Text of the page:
Amid all the graphic content on Instagram—from photographs of roadkill to surgical videos—one photograph from a senior philosophy major has sent the internet into an international frenzy, inciting some violent responses in the process.
The post shows “Louelle Denor”—whose real name is being withheld for safety reasons—holding a used menstrual cup with a bloody hand. It was posted to her account four weeks ago.
“It’s come to my attention that women are having their accounts banned for showing menstrual blood (and no nudity),” the caption reads. “This is very seriously f—ed up. If this was blood from a finger laceration, there’d be no issue.”
The post has received more than 2,000 likes and 1,000 comments, and was covered by major news carriers like the Huffington Post and Daily Mail. While some reactions have been supportive, others are hateful.
“There was the [commenter] who suggested that ‘feminazis’ like me should be sprayed down with ‘male semen’ and then set on fire,” Denor told The Temple News. “A lot of people just wanted me to kill myself.”
The attacks have found their way beyond the Instagram sphere, as Denor said some self-proclaimed “men’s rights activists” have attempted to hack her online accounts and continue to send death threats via email.
“I think people carry with them a lot of anger, a lot of assumptions, a lot of dissatisfaction with life,” she said. “And I think that sometimes people like myself, who really go ahead and push against the grain of normativity, make ourselves easy targets.”
“And then there’s the whole anti-feminism thing,” she added. “Internet culture is very hard on women.”
Undeterred by this pushback, Denor continues to defend her reason for posting the image.
“We know we have bodies—we know they perform functions,” she said. “But we want to pretend that those kinds of things aren’t happening, and this is especially the case for women. It’s irrational and irrationality is harmful.”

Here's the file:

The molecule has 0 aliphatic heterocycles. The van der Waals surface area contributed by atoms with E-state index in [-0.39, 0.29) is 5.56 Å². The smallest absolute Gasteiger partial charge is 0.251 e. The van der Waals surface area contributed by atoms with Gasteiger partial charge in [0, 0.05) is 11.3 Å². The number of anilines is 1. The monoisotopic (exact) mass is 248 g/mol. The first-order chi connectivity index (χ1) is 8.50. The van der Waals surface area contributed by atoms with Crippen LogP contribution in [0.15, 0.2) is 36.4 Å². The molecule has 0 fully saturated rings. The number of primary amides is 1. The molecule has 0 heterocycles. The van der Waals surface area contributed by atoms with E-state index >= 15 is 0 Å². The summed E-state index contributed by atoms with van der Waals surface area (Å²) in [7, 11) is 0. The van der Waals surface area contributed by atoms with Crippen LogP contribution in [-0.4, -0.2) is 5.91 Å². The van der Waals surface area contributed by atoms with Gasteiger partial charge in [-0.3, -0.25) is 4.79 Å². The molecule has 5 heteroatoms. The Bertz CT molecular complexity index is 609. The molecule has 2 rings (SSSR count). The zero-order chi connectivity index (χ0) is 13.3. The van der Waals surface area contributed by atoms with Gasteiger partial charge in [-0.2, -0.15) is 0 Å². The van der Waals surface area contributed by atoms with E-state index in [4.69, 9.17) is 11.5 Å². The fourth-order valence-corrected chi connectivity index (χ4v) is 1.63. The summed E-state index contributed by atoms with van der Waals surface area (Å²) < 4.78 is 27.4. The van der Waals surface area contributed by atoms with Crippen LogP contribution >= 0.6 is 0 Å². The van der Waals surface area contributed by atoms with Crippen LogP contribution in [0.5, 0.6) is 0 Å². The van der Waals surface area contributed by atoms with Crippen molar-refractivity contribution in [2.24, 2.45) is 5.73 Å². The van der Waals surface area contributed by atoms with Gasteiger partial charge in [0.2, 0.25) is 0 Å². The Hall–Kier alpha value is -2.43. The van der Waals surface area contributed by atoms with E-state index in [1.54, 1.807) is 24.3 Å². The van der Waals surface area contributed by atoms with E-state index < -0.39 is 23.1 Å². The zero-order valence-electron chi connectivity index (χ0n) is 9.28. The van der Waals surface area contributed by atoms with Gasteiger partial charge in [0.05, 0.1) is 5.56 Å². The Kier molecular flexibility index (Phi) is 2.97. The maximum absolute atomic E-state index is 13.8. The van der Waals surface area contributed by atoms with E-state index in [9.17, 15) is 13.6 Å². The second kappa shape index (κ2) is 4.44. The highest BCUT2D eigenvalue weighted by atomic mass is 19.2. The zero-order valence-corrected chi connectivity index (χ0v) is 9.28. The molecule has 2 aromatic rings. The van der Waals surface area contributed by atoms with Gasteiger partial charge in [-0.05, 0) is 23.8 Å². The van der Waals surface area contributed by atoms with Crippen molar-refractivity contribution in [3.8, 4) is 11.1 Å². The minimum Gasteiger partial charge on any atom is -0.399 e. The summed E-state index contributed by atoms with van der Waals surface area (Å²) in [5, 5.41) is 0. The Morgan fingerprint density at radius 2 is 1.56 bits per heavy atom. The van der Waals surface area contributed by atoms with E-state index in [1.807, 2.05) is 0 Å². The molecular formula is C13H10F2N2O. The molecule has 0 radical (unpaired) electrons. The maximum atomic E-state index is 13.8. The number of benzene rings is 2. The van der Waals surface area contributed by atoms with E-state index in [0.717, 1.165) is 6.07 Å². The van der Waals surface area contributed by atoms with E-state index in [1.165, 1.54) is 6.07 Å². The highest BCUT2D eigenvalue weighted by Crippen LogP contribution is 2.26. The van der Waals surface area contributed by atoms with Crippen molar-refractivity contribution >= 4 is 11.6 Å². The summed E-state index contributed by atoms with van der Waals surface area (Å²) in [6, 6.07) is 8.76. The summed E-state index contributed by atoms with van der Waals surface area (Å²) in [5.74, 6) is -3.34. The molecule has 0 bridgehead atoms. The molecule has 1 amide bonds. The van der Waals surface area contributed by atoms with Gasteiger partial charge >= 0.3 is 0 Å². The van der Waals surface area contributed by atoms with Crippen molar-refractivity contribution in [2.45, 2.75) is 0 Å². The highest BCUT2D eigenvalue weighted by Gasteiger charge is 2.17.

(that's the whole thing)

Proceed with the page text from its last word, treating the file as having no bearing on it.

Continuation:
Denor owes her awareness of this issue to other activists, most notably the poet and student Rupi Kaur in Toronto, Canada. Her own photograph of a woman with a blood stain on her pants and bedsheets was removed twice from Instagram in March.
“I will not apologize for not feeding the ego and pride of misogynist society that will have my body in an underwear but not be okay with a small leak, when your pages are filled with countless photos/accounts where women (so many who are underage) are objectified, pornified, and treated less than human,” Kaur wrote on her Facebook account.
Instagram released a public apology and returned Kaur’s photograph to its website.
Despite this small victory, the aggression geared toward Denor proves the stigma behind such photographs still persists. That is why she continues to bring attention to the issue, by participating in interviews and posting essays on Medium, a blog-publishing platform.
“Mostly, I’ve just been continuing the conversation surrounding this particular event,” Denor said. “When this begins to blow over and my life returns to normal, I’ll be starting some new related projects. I’m excited.”
“I’m part of a bigger movement of women willing to put themselves out there to defend equality and fairness,” she added. “Change only happens when individuals come together.”
Brianna Nicole Baker can be reached at firstname.lastname@example.org.